A Walk Around Kyushu
Day 52, Mii to Chikugoyoshii
Tuesday December 24th 2013
It's a chilly morning with frost in the shadows but with clear skies as I head off up the wide Chikugo River Valley. The road heads towards Hita just across the border in Oita, and it was a major trade route.
The first noticeable thing I encounter are the roadside Ebisu statues. With his beaming smile, holding a Sea Bream under his arm and often with a fishing rod in his right hand, Ebisu is the patron deity of fishermen. There is hardly a fishing village anywhere in Japan that does not have a small Ebisu shrine at the harbour, but he is also one of the Shichifukujin, the 7 Lucky Gods of Japan, although the only one who is considered native Japanese.
Whatever the reason, this area has a special affection for Ebisu and there is one every few hundred meters along the road, each one different. There are also quite a lot of small shrines, none of them spectacular, but often with distinctive komainu, and also a small Ebisu shrine.
I don't remember ever having seen so many Ebisu in one area before. Continuing on along the road, my eyes peeled for the next Ebisu, I notice that the fields are mostly doing some form of horticulture rather than agriculture. There are some paddies with rice stubble, but most of the other seem to be growing some sort of flowers or shrubs or tree seedlings. Curious, something to research later.
As I approach Tanushimaru I come to another local obsession - Kappa. Often called "water sprites" in English, Kappa are a mythical creature that appear in folk stories and legends all over Japan, though some areas, obviously this being one, celebrate them.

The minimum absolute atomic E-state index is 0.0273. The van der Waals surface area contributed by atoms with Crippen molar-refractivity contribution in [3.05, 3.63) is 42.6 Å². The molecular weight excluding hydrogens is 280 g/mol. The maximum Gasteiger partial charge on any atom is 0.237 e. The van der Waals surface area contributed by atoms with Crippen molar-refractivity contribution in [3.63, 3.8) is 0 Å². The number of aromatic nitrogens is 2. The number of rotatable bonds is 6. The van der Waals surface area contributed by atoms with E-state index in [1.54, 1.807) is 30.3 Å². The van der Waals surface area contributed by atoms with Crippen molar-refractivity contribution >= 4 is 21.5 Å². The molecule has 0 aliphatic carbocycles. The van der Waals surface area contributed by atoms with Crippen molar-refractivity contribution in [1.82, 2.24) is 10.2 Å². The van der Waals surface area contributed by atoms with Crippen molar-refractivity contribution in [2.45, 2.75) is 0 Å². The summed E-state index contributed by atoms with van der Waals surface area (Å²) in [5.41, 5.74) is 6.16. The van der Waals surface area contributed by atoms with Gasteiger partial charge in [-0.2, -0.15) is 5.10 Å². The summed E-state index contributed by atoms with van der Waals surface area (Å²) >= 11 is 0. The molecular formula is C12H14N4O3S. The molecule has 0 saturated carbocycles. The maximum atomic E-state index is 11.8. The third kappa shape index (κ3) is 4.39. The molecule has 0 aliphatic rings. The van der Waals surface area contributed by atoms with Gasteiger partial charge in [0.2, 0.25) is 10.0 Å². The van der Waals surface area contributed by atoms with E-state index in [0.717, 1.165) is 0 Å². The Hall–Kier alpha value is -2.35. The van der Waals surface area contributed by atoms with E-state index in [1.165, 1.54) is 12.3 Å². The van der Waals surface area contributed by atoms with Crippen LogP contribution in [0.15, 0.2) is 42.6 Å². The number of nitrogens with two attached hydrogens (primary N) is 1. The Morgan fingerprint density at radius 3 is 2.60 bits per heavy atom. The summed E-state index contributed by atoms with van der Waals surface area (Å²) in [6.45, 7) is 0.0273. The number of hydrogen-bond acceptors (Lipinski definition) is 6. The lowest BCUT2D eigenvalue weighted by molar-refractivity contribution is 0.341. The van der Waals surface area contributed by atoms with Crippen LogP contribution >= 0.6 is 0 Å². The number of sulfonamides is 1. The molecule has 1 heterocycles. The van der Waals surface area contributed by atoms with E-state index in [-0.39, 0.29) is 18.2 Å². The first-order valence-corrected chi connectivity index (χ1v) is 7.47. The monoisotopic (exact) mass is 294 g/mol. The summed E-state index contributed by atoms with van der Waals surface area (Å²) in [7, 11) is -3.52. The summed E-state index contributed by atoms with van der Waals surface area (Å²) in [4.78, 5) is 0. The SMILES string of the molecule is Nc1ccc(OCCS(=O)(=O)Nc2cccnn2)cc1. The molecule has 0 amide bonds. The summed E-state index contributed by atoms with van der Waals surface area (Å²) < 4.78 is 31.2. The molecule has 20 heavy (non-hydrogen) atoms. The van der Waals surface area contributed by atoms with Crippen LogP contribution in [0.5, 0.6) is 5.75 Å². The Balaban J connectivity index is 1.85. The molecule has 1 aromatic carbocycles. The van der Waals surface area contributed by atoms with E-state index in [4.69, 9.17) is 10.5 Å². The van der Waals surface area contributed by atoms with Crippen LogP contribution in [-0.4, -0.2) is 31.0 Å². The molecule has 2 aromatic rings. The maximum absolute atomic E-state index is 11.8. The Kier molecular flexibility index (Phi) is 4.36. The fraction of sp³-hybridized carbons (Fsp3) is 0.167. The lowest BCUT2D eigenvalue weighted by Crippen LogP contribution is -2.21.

Here they adorn the manhole covers, every bridge across the small river running through the town has a pair on it, and small statues can be found everywhere. The main building of the local railway station is also built in the shape of a Kappa head. There are also lots of Ebisu.
I go looking for the next temple on the pilgrimage, number 5, Taishi-ji. I think I've found it, a rather grand looking temple behind high walls, but it turns out not to be it. The temple I want is right behind it and is much smaller, but there is no direct way to get to it. I must backtrack and navigate the maze of narrow streets that is the old part of any Japanese town.
Taishi-ji is much smaller and poorer, though it does have a fine Fudo Myo-O statue in the grounds like so many of the temples on this Shingon pilgrimage. I carry on east and at a small shrine on the way out of town I discover a phallic fertility stone. One more positive in a day that has been far more interesting than I had expected.
At Yoshii I take the train back into Kurume. Yoshii has some streets of Edo-Period storehouses but I will explore those when I come back here tomorrow. Back in Kurume I forgo the Japanese tradition of eating Kentucky Fried Chicken on Christmas Eve.
A Walk Around Kyushu Day 51
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